The NRL grand final is here! It may not be the clash we were expecting, but the Penrith Panthers will attempt to avenge last year’s loss, and a Week 1 finals loss to the South Sydney Rabbitohs, who play their first decider since 2014.
The Panthers will be drawing on last year’s experience, when they lost the grand final to the Melbourne Storm. It was a win over the Storm last week which has seen them through to the decider in what was a physical war of attrition. Physical has not been a word used to describe many games this season, owing to the rule changes and faster style of play, but that’s exactly what Penrith have done three weeks in a row.
Their loss to the Rabbitohs in Week 1, followed up by wins over the Parramatta Eels and South Sydney Rabbitohs in the following weeks have been just that – low-scoring and physical. It’s a style of game which suits the Panthers though, although fatigue could be an issue this weekend. They have the NRL’s best defensive record and, while they finished the season conceding just under 12 points per game, at the midway point of the season, that was a figure in single digits.
The rigours of Origin cost them the incredible number, however, they have rediscovered that defensive touch in the last few weeks, conceding just four tries in three finals games. Holding Melbourne to six points last week despite having just 46 per cent of the ball was a result of outstanding defensive structures and Nathan Cleary’s kicking game. He kicked for 672 metres, constantly forcing Melbourne to work it out of their own end. Quantity of possession is one thing, but quality of it is another, and the pressure put on by the kicking game and defence forced Melbourne into plenty of sloppy handling errors.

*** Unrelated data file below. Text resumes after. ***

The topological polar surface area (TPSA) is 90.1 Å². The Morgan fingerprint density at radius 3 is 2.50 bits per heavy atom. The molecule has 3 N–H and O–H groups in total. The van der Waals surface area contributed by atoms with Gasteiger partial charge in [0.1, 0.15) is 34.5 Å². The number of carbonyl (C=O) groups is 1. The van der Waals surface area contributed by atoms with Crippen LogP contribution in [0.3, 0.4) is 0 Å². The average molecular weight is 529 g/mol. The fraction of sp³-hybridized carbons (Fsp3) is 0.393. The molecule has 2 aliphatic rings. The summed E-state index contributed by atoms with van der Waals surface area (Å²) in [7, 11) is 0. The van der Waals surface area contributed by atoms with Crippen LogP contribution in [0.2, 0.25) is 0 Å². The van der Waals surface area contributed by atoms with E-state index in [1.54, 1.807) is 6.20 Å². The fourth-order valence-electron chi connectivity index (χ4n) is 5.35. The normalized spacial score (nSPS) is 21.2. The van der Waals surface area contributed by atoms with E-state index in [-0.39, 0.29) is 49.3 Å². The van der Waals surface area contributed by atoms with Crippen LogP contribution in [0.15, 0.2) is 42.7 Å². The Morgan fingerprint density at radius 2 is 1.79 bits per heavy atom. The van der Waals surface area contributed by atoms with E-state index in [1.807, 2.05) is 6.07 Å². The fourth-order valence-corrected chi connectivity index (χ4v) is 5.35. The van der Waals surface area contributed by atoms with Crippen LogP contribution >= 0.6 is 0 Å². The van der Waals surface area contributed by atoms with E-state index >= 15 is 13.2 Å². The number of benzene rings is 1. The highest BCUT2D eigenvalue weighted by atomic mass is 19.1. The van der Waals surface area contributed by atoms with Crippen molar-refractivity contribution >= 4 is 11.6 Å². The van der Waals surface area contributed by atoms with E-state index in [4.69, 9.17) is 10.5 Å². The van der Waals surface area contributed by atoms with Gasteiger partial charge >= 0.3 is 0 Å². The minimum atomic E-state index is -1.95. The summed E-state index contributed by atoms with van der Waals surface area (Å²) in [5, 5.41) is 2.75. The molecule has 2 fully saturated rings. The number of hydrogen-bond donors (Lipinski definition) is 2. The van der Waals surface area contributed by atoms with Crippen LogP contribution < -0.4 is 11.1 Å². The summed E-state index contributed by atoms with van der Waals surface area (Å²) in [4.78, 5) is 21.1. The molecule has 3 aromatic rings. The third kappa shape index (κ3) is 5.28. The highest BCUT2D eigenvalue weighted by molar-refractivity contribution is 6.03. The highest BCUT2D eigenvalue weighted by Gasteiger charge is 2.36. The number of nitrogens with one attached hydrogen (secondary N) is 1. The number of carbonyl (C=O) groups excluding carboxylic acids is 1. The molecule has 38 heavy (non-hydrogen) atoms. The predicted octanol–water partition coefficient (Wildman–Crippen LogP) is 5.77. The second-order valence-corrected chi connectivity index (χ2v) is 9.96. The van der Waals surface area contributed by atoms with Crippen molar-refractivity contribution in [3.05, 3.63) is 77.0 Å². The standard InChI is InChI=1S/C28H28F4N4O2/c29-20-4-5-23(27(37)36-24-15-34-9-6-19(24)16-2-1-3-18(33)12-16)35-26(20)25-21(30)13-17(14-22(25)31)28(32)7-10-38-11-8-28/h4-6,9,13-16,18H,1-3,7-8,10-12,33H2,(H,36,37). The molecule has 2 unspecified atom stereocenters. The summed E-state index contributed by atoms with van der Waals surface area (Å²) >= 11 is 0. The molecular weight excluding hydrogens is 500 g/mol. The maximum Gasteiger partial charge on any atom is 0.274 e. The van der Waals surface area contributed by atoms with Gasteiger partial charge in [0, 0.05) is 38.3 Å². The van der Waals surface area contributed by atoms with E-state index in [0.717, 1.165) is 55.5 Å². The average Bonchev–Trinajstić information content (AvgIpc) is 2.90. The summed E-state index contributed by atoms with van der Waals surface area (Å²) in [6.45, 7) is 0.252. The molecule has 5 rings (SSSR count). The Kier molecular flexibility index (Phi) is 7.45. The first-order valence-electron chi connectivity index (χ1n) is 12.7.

They will need to be on a similar level this weekend if they are to slow down the Rabbitohs, who have an unbelievably dangerous attack. The left edge has scored a higher percentage of tries than any other edge, left or right, in the competition. Alex Johnston is a master finisher, but Cody Walker has a record number of assists, Dane Gagai is an Origin centre, and the space and time Cameron Murray and Damien Cook allow them to play with is unmatched.
The Rabbitohs will undoubtedly attempt to make this a shootout. As much as defence wins premierships, and they went toe to toe with the Panthers in a physical encounter in the first week of the finals, it’s not their style. If they can turn this into a high-scoring game, then they have the edge all over the park.
Wayne Bennett’s side scored 99 more points in the regular season than Penrith, engaging the line more than any other team as they made the most of fatigue and the new rules. They are also incredibly unselfish, laying on more try assists than any other side, which will no doubt leave Penrith scrambling.
It really is up in the air what sort of game we get, however, momentum is a powerful beast. The Panthers have it, and in a physical battle, South Sydney’s players won’t be match-hardened, with most of the top guns rested in Round 25, before having the week off, and a less than physical encounter last week. That is a recipe for disaster if this game is middle third focused.
As much as the Rabbitohs have a story to write and script to follow for Adam Reynolds, Benji Marshall and coach Wayne Bennett, it’s hard to see them matching the physicality of the men from the foot of the mountains.